Southern Research Awarded Grant to Develop Novel Antidotes for Arsenical Poisoning

April 11, 2024

Project Aims to Deliver Safer and More Effective Treatments for Cutaneous Injuries

Southern Research is pleased to announce the award of a UG3/UH3 grant from the National Institute of Arthritis and Musculoskeletal and Skin Diseases (NIAMS), part of the National Institutes of Health (NIH). This prestigious grant will support the development of novel small molecule inhibitors as anti-inflammatory agents and antidotes for arsenical poisoning.

Arsenicals are toxic compounds historically used in medicine and agriculture. Despite being banned in many countries, accidental and intentional exposure to arsenicals remains a significant health concern. Current treatments for arsenical poisoning are often ineffective and can cause harmful side effects.

Southern Research Taking on the Challenge

This research project, led by Dr. Corinne Augelli-Szafran, VP of Scientific Platforms at Southern Research in collaboration with Dr. Mohammed Athar at the University of Alabama at Birmingham, aims to address this critical need by developing a new class of antidotes. The project focuses on creating hybrid inhibitors targeting specific cellular pathways involved in arsenical-induced inflammation. These pathways include:

  • BRD4: Bromodomain-containing protein 4, which plays a role in inflammatory gene expression.
  • RIPK3: Receptor-interacting protein kinase 3, a key regulator of cell death and inflammation.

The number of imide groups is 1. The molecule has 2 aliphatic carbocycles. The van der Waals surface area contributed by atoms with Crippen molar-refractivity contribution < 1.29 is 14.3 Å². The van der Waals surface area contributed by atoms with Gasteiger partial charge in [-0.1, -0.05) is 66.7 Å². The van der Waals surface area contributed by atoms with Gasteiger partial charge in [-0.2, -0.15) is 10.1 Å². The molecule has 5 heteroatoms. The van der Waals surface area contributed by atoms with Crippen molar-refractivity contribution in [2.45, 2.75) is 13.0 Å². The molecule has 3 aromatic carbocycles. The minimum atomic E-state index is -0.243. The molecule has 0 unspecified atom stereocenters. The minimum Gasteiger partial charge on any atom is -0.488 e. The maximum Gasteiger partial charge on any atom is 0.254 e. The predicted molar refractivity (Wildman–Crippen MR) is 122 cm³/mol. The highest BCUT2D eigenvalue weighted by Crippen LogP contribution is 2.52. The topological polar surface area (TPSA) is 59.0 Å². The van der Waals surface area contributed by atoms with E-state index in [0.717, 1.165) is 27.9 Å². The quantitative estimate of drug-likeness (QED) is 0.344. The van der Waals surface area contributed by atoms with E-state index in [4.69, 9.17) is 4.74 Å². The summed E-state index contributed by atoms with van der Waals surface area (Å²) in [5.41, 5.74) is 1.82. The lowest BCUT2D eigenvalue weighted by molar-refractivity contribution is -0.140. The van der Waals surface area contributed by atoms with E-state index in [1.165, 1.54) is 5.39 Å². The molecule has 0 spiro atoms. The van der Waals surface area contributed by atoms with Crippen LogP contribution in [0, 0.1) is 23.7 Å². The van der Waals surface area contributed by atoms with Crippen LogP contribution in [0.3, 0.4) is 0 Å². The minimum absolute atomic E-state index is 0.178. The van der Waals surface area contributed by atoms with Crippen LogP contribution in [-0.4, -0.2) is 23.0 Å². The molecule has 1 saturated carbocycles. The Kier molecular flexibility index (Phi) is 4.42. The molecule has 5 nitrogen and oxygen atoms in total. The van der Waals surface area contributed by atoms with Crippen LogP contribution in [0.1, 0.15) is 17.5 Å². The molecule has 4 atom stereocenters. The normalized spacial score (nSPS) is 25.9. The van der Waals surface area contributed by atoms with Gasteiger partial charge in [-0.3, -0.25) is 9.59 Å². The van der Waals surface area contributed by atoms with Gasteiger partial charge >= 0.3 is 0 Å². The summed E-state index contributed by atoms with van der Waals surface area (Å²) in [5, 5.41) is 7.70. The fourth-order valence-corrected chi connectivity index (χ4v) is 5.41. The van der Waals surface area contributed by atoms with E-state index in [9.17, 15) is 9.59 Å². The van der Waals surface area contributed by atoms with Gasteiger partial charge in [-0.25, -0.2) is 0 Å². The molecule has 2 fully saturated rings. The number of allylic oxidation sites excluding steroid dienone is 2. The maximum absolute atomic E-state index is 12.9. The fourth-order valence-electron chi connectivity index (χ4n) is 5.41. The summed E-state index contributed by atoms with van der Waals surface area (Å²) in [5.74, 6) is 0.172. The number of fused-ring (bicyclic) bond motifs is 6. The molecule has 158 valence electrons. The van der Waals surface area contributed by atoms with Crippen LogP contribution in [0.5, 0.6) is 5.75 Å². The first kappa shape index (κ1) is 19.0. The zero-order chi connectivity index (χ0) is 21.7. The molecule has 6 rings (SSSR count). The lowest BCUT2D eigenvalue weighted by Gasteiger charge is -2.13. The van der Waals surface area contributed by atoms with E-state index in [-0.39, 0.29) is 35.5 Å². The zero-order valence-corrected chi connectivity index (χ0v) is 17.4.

• IL6: Interleukin-6, a pro-inflammatory cytokine.

A Multi-Phased Approach

The research team will utilize a comprehensive approach, combining:

  • Molecular modeling: To design and optimize novel small molecule inhibitors.
  • In vitro studies: To evaluate the efficacy and safety of the candidate inhibitors in cell culture models.
  • In vivo studies: To assess the effectiveness of the most promising candidates in animal models.

A Preclinical Candidate for Treatment

The ultimate goal of this project is to identify a preclinical candidate for treating the cutaneous (skin) injuries associated with arsenical poisoning. This candidate will pave the way for further development and clinical trials, leading to the creation of safer and more effective antidotes for patients suffering from arsenical exposure.

Southern Research’s Commitment to Public Health

“We are honored to receive this grant from NIAMS,” said Dr. Corinne Augelli-Szafran, VP of Scientific Platforms. “This funding will allow us to advance our research on novel antidotes for arsenical poisoning. We are committed to developing solutions that improve public health and patient outcomes.”